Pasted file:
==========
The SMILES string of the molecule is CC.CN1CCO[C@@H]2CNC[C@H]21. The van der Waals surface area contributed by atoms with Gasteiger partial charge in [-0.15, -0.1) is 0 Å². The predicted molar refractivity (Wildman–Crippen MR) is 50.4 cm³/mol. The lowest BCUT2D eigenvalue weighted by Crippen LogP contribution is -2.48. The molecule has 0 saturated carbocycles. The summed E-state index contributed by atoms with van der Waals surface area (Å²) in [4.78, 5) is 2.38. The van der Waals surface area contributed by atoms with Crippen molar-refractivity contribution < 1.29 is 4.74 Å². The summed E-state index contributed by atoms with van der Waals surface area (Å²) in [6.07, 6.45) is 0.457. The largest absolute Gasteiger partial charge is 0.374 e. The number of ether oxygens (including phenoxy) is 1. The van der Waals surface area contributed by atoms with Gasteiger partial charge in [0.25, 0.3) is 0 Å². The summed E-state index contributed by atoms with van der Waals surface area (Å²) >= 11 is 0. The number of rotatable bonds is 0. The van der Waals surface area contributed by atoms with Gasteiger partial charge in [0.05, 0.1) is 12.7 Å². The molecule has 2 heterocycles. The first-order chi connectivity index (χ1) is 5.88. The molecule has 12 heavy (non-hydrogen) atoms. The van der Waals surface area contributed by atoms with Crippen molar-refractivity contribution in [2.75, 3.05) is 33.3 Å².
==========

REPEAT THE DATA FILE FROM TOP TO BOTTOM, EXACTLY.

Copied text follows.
The SMILES string of the molecule is CC.CN1CCO[C@@H]2CNC[C@H]21. The van der Waals surface area contributed by atoms with Gasteiger partial charge in [-0.15, -0.1) is 0 Å². The predicted molar refractivity (Wildman–Crippen MR) is 50.4 cm³/mol. The lowest BCUT2D eigenvalue weighted by Crippen LogP contribution is -2.48. The molecule has 0 saturated carbocycles. The summed E-state index contributed by atoms with van der Waals surface area (Å²) in [4.78, 5) is 2.38. The van der Waals surface area contributed by atoms with Crippen molar-refractivity contribution < 1.29 is 4.74 Å². The summed E-state index contributed by atoms with van der Waals surface area (Å²) in [6.07, 6.45) is 0.457. The largest absolute Gasteiger partial charge is 0.374 e. The number of ether oxygens (including phenoxy) is 1. The van der Waals surface area contributed by atoms with Gasteiger partial charge in [0.25, 0.3) is 0 Å². The summed E-state index contributed by atoms with van der Waals surface area (Å²) >= 11 is 0. The number of rotatable bonds is 0. The van der Waals surface area contributed by atoms with Gasteiger partial charge in [0.05, 0.1) is 12.7 Å². The molecule has 2 heterocycles. The first-order chi connectivity index (χ1) is 5.88. The molecule has 12 heavy (non-hydrogen) atoms. The van der Waals surface area contributed by atoms with Crippen molar-refractivity contribution in [2.75, 3.05) is 33.3 Å².